T officials have long claimed that an effort that began under Gov. Deval Patrick to buy new Orange Line and Red Line cars will increase the system's capacity and allow the agency to run more frequent and reliable subway service. The MBTA has contracts with Chinese rail company CRRC, worth nearly $900 million, for the replacement of the entire Red and Orange Line fleets with 404 brand-new vehicles.

So far, 78 Orange Line cars and 12 Red Line cars have been delivered to the MBTA. But the new cars that have been put into passenger service have routinely been pulled back off the tracks as the T has discovered faults with the manufacturing or materials.

CRRC was originally expected to deliver all 152 Orange Line cars by January 2022 and all 252 Red Line cars by September 2023. In the fall of 2020, the T announced the completion dates were delayed until April 2023 for the Orange Line and September 2024 for the Red Line, and Gonneville told the board in September (in his deputy GM capacity) that the last Orange Line cars would be delivered to the T in summer 2023 and the final Red Line cars in summer 2025.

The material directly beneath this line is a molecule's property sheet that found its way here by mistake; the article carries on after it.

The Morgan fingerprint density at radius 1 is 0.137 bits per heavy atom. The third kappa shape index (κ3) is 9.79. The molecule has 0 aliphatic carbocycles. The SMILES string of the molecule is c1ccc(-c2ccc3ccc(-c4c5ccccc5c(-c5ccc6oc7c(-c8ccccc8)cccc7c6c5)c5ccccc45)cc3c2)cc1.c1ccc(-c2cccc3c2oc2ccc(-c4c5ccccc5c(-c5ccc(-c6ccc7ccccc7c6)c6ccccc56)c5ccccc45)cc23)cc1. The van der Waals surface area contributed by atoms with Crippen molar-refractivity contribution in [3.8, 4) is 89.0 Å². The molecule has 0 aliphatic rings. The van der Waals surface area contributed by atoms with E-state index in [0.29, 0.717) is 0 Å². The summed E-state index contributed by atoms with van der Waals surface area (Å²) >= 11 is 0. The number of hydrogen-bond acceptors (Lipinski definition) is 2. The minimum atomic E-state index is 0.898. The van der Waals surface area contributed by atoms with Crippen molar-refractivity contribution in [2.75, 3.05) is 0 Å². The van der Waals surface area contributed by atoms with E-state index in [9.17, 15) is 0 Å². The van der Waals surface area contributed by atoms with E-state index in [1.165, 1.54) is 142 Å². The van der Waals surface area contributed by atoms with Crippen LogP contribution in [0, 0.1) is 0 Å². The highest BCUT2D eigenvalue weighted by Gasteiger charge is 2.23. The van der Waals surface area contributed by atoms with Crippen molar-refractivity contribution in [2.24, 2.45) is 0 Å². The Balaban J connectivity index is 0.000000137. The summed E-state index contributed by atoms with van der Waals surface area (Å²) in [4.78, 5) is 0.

He pushed that timeline back even further on Thursday. Now, he said, the schedule from CRRC "lays out that all the Orange Line car delivery would be completed by December of 2023 and the Red Line car delivery in September of 2026."

But even that schedule, which was given to the T "in about the fall time period," seems unlikely to be met and a new one is expected to be delivered to the T in late February, Gonneville said.

"We feel pretty strongly here at the MBTA, and CRRC also acknowledges, that they will not be able to meet this production schedule," he said. "They are in the process right now of working through what we refer to as kind of an updated and realistic and achievable schedule."